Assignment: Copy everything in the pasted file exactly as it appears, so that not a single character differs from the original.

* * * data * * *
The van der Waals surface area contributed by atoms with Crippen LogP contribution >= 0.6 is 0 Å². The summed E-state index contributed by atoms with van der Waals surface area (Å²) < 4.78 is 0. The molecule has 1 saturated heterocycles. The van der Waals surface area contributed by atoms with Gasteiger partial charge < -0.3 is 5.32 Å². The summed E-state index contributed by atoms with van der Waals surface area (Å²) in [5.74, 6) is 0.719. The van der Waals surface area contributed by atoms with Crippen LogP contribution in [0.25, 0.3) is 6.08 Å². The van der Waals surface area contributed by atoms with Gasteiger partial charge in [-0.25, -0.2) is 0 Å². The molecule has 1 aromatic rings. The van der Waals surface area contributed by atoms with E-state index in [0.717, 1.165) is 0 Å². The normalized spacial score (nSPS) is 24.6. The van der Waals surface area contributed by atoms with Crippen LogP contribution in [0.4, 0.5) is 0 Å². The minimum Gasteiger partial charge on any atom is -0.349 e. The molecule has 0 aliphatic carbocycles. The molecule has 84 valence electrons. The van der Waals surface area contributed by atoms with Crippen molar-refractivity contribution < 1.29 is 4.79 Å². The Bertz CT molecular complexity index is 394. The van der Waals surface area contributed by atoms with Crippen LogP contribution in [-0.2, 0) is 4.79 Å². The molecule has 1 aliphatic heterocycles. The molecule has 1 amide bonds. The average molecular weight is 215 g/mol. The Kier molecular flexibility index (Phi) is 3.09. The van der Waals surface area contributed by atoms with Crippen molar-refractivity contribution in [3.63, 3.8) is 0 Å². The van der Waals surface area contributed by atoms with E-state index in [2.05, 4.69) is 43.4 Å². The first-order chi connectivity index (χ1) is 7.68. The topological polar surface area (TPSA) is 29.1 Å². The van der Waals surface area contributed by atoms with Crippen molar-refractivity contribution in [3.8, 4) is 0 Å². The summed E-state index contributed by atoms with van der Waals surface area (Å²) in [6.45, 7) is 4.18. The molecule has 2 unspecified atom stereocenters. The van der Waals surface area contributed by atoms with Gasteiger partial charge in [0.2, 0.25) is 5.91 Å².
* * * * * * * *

The van der Waals surface area contributed by atoms with Crippen LogP contribution >= 0.6 is 0 Å². The summed E-state index contributed by atoms with van der Waals surface area (Å²) < 4.78 is 0. The molecule has 1 saturated heterocycles. The van der Waals surface area contributed by atoms with Gasteiger partial charge < -0.3 is 5.32 Å². The summed E-state index contributed by atoms with van der Waals surface area (Å²) in [5.74, 6) is 0.719. The van der Waals surface area contributed by atoms with Crippen LogP contribution in [0.25, 0.3) is 6.08 Å². The van der Waals surface area contributed by atoms with Gasteiger partial charge in [-0.25, -0.2) is 0 Å². The molecule has 1 aromatic rings. The van der Waals surface area contributed by atoms with E-state index in [0.717, 1.165) is 0 Å². The normalized spacial score (nSPS) is 24.6. The van der Waals surface area contributed by atoms with Crippen LogP contribution in [0.4, 0.5) is 0 Å². The minimum Gasteiger partial charge on any atom is -0.349 e. The molecule has 0 aliphatic carbocycles. The molecule has 84 valence electrons. The van der Waals surface area contributed by atoms with Crippen molar-refractivity contribution < 1.29 is 4.79 Å². The Bertz CT molecular complexity index is 394. The van der Waals surface area contributed by atoms with Crippen LogP contribution in [-0.2, 0) is 4.79 Å². The molecule has 1 aliphatic heterocycles. The molecule has 1 amide bonds. The average molecular weight is 215 g/mol. The Kier molecular flexibility index (Phi) is 3.09. The van der Waals surface area contributed by atoms with Crippen molar-refractivity contribution in [3.63, 3.8) is 0 Å². The van der Waals surface area contributed by atoms with E-state index in [2.05, 4.69) is 43.4 Å². The first-order chi connectivity index (χ1) is 7.68. The topological polar surface area (TPSA) is 29.1 Å². The van der Waals surface area contributed by atoms with Crippen molar-refractivity contribution in [3.8, 4) is 0 Å². The summed E-state index contributed by atoms with van der Waals surface area (Å²) in [6.45, 7) is 4.18. The molecule has 2 unspecified atom stereocenters. The van der Waals surface area contributed by atoms with Gasteiger partial charge in [0.2, 0.25) is 5.91 Å².